- Panoramic- a radiographic image of your entire mouth, including teeth, upper and lower jaws, surrounding structures and tissues, in one image
- Periapical- an image that shows all of a tooth, along with its surrounding bone
- i-CAT cone beam computer assembled tomography- this provides 3-D images of teeth, jaws, bones and facial structures
These images help me evaluate the condition of your teeth, gums and bone. They also assist in assessing your specific bite issues as they relate to your facial skeletal structure. Thanks to X-rays images I can assess the following:
- The state of eruption of teeth in children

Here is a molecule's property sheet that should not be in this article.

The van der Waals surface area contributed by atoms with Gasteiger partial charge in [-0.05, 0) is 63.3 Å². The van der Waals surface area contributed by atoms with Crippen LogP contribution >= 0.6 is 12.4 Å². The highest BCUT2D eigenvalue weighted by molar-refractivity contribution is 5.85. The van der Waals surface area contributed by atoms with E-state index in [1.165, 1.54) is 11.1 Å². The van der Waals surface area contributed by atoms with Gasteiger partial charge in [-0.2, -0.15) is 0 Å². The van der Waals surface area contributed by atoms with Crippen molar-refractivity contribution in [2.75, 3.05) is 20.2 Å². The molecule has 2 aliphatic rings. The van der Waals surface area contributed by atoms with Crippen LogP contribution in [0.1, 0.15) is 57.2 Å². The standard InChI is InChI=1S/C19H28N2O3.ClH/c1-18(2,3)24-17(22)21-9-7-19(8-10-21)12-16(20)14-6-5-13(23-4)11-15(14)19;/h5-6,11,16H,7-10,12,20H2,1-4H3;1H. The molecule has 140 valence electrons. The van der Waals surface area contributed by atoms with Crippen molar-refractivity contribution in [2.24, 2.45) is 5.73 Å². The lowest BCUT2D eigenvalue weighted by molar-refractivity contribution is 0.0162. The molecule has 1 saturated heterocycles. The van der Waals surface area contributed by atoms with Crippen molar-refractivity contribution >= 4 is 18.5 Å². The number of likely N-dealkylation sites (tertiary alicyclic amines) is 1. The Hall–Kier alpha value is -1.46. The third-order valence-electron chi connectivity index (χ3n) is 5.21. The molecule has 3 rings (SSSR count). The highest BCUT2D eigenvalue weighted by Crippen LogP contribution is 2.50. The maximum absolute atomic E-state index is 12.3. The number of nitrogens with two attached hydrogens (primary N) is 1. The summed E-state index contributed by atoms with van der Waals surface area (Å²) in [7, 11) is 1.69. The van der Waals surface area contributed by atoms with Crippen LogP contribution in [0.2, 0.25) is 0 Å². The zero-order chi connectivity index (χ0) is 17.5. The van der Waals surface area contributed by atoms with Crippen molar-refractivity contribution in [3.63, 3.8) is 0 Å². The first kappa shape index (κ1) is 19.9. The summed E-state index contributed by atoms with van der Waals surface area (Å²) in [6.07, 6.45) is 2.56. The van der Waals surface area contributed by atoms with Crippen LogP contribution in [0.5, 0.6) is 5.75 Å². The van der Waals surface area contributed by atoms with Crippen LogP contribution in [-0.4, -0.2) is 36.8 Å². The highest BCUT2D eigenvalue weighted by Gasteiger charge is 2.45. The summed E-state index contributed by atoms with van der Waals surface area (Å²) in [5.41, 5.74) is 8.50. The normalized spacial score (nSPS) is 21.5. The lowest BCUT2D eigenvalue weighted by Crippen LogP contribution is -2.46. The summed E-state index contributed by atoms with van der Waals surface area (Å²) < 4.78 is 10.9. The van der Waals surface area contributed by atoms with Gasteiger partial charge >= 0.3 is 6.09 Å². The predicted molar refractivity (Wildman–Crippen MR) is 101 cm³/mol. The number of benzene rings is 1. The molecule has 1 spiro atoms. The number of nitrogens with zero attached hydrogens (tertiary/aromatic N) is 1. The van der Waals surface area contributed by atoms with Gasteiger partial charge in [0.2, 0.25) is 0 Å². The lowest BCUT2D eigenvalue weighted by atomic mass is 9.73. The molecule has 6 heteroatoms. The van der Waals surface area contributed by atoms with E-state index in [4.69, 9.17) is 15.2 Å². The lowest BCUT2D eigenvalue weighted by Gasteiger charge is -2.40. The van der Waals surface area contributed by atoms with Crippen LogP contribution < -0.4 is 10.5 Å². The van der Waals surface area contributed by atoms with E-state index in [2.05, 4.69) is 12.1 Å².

- Pathologies associated with teeth and jaws
- Whether root resorption exists, and the extent of it
- The presence of supernumerary (extra) teeth
- Size and shape of teeth that haven’t yet erupted
As you can see, X-rays are powerful diagnostic tools that provide a window into your dental health. These images make it possible for me to map out your treatment plan with specificity. That ensures an outcome everyone will be happy with once treatment is complete.
I hope you’ve found this information enlightening and educational. If you have questions about the topic of lead aprons in taking X-rays, or you have other general questions about the types of X-rays we take in our office, please don’t hesitate to call.